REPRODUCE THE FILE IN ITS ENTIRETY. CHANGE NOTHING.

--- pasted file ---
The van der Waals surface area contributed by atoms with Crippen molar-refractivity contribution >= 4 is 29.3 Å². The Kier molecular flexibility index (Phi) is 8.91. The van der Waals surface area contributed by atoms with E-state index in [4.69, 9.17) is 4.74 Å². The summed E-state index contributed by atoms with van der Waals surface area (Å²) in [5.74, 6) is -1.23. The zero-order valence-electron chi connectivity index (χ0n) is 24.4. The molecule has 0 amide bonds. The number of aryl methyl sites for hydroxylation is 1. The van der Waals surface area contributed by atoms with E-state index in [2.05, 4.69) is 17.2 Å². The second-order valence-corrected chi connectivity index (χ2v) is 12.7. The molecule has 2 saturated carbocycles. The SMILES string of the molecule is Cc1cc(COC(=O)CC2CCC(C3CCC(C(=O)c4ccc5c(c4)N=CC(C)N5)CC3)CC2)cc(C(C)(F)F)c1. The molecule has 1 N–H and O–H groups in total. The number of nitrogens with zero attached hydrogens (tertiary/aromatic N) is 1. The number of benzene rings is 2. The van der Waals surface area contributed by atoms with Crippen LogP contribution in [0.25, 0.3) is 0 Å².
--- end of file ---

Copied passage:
The van der Waals surface area contributed by atoms with Crippen molar-refractivity contribution >= 4 is 29.3 Å². The Kier molecular flexibility index (Phi) is 8.91. The van der Waals surface area contributed by atoms with E-state index in [4.69, 9.17) is 4.74 Å². The summed E-state index contributed by atoms with van der Waals surface area (Å²) in [5.74, 6) is -1.23. The zero-order valence-electron chi connectivity index (χ0n) is 24.4. The molecule has 0 amide bonds. The number of aryl methyl sites for hydroxylation is 1. The van der Waals surface area contributed by atoms with E-state index in [2.05, 4.69) is 17.2 Å². The second-order valence-corrected chi connectivity index (χ2v) is 12.7. The molecule has 2 saturated carbocycles. The SMILES string of the molecule is Cc1cc(COC(=O)CC2CCC(C3CCC(C(=O)c4ccc5c(c4)N=CC(C)N5)CC3)CC2)cc(C(C)(F)F)c1. The molecule has 1 N–H and O–H groups in total. The number of nitrogens with zero attached hydrogens (tertiary/aromatic N) is 1. The number of benzene rings is 2. The van der Waals surface area contributed by atoms with Crippen LogP contribution in [0.25, 0.3) is 0 Å².